If your laptop and your cell phone mated, the offspring might look something like the Nokia 9300.

This Symbian OS-based handset is the third in Nokia’s suitably dubbed "Communicator" series, designed for mobile executives on the go. It’s a phone, computer, and high-speed Internet device all rolled into one. But calling the Nokia 9300 a "smartphone" is like saying Bill Gates has a few shekels in his bank account.

Here’s why the Nokia 9300 -- which sells for $299.99 on a two-year contract with Cingular Wireless -- may be right for you and your growing business.

Push e-mail

Unlike most handsets that log on to the Internet to "pull" e-mails down to the handset, the 9300 offers three ways to have your important messages "pushed" to the device as they arrive in your inbox:

            BlackBerry Connect: The Communicator is one of the first handsets in North America to launch with this program that lets corporate customers choose to either use the BlackBerry Enterprise Server or BlackBerry Connect to access ISP e-mail accounts through the BlackBerry Internet Service.

            Cingular’s Xpress Mail: This program is based on the SEVEN e-mail platform, which is compatible with a variety of corporate e-mail applications, including Microsoft Exchange, Lotus Domino, Novell Group Wise, IMAP4 and POP3, as well as global directories and personal calendars.

            Intellisync Wireless E-mail: This e-mail service "pushes" e-mails, meeting requests, calendar updates, among other information, to a variety of mobile devices. It supports a variety of platforms, including Palm, Pocket PC, Windows Mobile, Symbian, IMAP clients and other platforms.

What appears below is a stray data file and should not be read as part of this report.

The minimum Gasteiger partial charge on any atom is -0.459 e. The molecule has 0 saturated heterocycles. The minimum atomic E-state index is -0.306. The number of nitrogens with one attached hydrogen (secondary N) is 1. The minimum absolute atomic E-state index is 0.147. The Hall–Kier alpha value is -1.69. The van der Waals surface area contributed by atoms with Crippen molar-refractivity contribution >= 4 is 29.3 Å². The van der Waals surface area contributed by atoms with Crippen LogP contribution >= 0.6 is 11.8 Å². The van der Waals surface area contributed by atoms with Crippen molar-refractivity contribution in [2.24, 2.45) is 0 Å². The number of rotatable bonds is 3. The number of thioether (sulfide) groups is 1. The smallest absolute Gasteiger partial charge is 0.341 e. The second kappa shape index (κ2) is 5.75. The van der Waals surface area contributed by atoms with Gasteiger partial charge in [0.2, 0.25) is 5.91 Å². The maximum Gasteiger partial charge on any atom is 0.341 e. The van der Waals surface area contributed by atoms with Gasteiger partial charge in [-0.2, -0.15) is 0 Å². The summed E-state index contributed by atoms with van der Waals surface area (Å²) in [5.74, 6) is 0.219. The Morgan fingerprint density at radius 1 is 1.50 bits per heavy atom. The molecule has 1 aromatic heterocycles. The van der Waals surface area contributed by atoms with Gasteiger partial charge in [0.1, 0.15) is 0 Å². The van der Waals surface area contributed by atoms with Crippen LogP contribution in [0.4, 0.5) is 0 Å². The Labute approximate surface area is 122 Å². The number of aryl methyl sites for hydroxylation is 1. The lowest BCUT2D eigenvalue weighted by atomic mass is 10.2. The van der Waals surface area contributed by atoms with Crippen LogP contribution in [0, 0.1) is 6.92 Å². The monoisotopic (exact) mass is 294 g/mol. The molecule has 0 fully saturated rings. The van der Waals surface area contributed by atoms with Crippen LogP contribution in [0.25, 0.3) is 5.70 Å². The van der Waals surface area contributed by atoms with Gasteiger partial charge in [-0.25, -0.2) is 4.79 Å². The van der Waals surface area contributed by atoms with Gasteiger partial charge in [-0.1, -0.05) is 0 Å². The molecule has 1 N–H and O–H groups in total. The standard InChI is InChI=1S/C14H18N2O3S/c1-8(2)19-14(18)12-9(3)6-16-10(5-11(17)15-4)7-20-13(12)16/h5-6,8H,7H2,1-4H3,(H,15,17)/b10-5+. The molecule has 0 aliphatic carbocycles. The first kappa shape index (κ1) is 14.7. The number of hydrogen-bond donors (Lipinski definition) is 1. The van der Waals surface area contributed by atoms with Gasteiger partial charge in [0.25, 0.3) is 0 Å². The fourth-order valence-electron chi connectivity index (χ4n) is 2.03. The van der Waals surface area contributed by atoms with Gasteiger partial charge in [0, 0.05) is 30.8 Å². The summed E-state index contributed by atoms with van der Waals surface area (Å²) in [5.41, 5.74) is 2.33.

With push e-mail, you won’t miss a beat, as you can read and respond to incoming messages without fear of missing an urgent request.

Multi-tasking and Office features

Taller but trimmer than the Palm Treo series, this 5.9-ounce handset (measuring 132mm x 51mm x 21mm) opens up along its spine to access a QWERTY thumb keyboard and widescreen LCD (65,536 colors) that’s perfect for creating or editing documents, presentations, or spreadsheets. It also includes full synchronization support with Microsoft Office and Lotus Notes via the optional Nokia PC suite software.

Calendar, contacts, and tasks can also be easily synched with a desktop or laptop PC. Run into a client at the airport but forgot his name? No worries – excuse yourself for a moment to "take a call" and browse your contacts list to find his thumbnail photo attached to his name.

If you need to chat while tweaking your sales report, the 9300 includes integrated Bluetooth and speakerphone support, which means you can do both at the same time. In fact, the handset automatically switches to speakerphone when it’s flipped open to the keyboard (this can be changed in the Options menu). You can even use the 9300 to host conference calls for up to six participants, and take notes during the chat.

Bluetooth also allows for wireless printing of documents and photos to a nearby and compatible printer.

Oh, and the fun

With support for high-speed EDGE service, the Nokia 9300 is also a fast Web-surfing tool and can handle downloads, including large e-mail attachments. Text-messages (SMS), multimedia messages (MMS), and pull e-mail compliments its host of push e-mail services and support.

When not in an EDGE coverage area, the 9300 is a tri-band GSM phone that works in a host of countries.

The handset also plays MP3s, AACs, and RealAudio. For video, it supports RealVideo, MPEG4 compression, and H.263 formats. If the 80MB of internal storage isn’t enough, a MultiMedia Card (MMC) can expand the memory.

With this lineup of features, it’s almost hard to imagine why anyone ever lugged around a laptop.